The Jews Of Baghdad

Iraqi Jews had a significant role in the country’s contemporary history until the infamous “Farhood” ; AKA the Jewish Exodus from Iraq.
This brief video reminds us of some contributions to Iraq’s social and cultural spheres made by its Jewish community.

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Avi Picard ~ Like A Phoenix: The Renaissance Of Sephardic/Mizrahi Identity In Israel In The 1970s and 1980s

During Israel’s first decades, conflict between immigrants from Islamic countries and the Israeli establishment focused on questions regarding equality. The immigrants protested against discrimination in the labor market, against poor housing conditions, and against police brutality. The question of Mizrahi culture and identity was barely mentioned. In the 1970s and 1980s, however, the ethnic discourse in Israel shifted from economic issues to cultural issues. Different groups challenged the school curriculum, asking for more attention to the history and literature of Jews from Islamic countries. Mizrahi music started to develop on the fringe of the Israeli musical scene and moved slowly into the mainstream. Political parties (Tami and Shas) identified with Mizrahi identity and emphasizing it, started to appear and to achieve success. This article provides examples of the expression of identity and culture in different fields and analyzes the causes of this change.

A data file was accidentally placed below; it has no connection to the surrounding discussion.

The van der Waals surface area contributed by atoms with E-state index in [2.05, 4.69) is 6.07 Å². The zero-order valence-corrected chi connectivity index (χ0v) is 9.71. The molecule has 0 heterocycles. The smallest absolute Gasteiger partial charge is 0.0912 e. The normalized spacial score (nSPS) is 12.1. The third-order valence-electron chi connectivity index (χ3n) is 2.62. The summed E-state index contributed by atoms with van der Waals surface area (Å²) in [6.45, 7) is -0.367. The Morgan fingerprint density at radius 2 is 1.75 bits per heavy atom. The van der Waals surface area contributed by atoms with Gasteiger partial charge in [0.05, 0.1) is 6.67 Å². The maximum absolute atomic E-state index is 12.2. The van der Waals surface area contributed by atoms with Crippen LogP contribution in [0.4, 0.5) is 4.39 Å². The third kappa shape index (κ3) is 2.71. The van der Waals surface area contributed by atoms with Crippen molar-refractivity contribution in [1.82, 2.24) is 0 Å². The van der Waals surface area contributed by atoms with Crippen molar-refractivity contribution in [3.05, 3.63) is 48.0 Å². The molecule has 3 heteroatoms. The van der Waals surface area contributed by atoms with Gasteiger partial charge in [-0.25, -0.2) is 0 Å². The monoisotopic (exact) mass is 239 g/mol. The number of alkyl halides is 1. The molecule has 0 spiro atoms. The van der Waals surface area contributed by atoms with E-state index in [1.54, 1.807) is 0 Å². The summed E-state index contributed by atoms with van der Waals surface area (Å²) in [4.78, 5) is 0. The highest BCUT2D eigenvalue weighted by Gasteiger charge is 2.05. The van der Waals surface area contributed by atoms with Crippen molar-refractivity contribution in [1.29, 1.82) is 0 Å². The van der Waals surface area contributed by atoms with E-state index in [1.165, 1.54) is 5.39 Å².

The paper online (PDF-Format):

Israel Studies, Volume 22, Number 2, Summer 2017, pp. 1-25 (Article)
Published by Indiana University Press
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Ari Alexander ~ The Jews Of Baghdad And Zionism: 1920-1948

The Old Jewish Quarter of Baghdad

The Jewish community in Baghdad virtually disappeared with the mass exodus of 120,000 Iraqi Jews to Israel between 1949-1951. This Jewish community lived in Iraq for approximately 2,500 years and my thesis looks closely at the years between 1920- 1948 in order to gain as much insight as possible into the complex set of economic, political and religious factors that coalesce to form the lived experience of Baghdadi Jews during this period. It is my contention that during this time, an historic and thus far irreversible break in Arab-Jewish relations occurred, and that Baghdad is a crucial arena to observe this shift as it unfolds. This thesis is a study of the impact of anti-Zionism, anti-Semitism and anti-imperial ‘Britishism’ on the Baghdadi Jewish community.

Aside from the obvious hatred sown by the conflict between Palestinians and Jews in Palestine, the relationship between Muslim, Christian and Jewish Arabs more generally was destructively altered by the Zionist project. This thesis aims to contribute to a body of literature that illuminates what went wrong in relations between Arabs and Jews in the modern Middle East. It is framed by the contemporary question of whether or not Zionism alone accounts for the deep-seated hostility towards Jews that is currently so widespread in the Arab-Muslim world. This question is of relevance to Zionist historiography, which is notably narrow in its interest in the subject. And it is also of interest to the uninformed public, which tends to hold an opinion—either that Arabs pathologically hate Jews or that Zionists are to blame for all of the troubles in the region.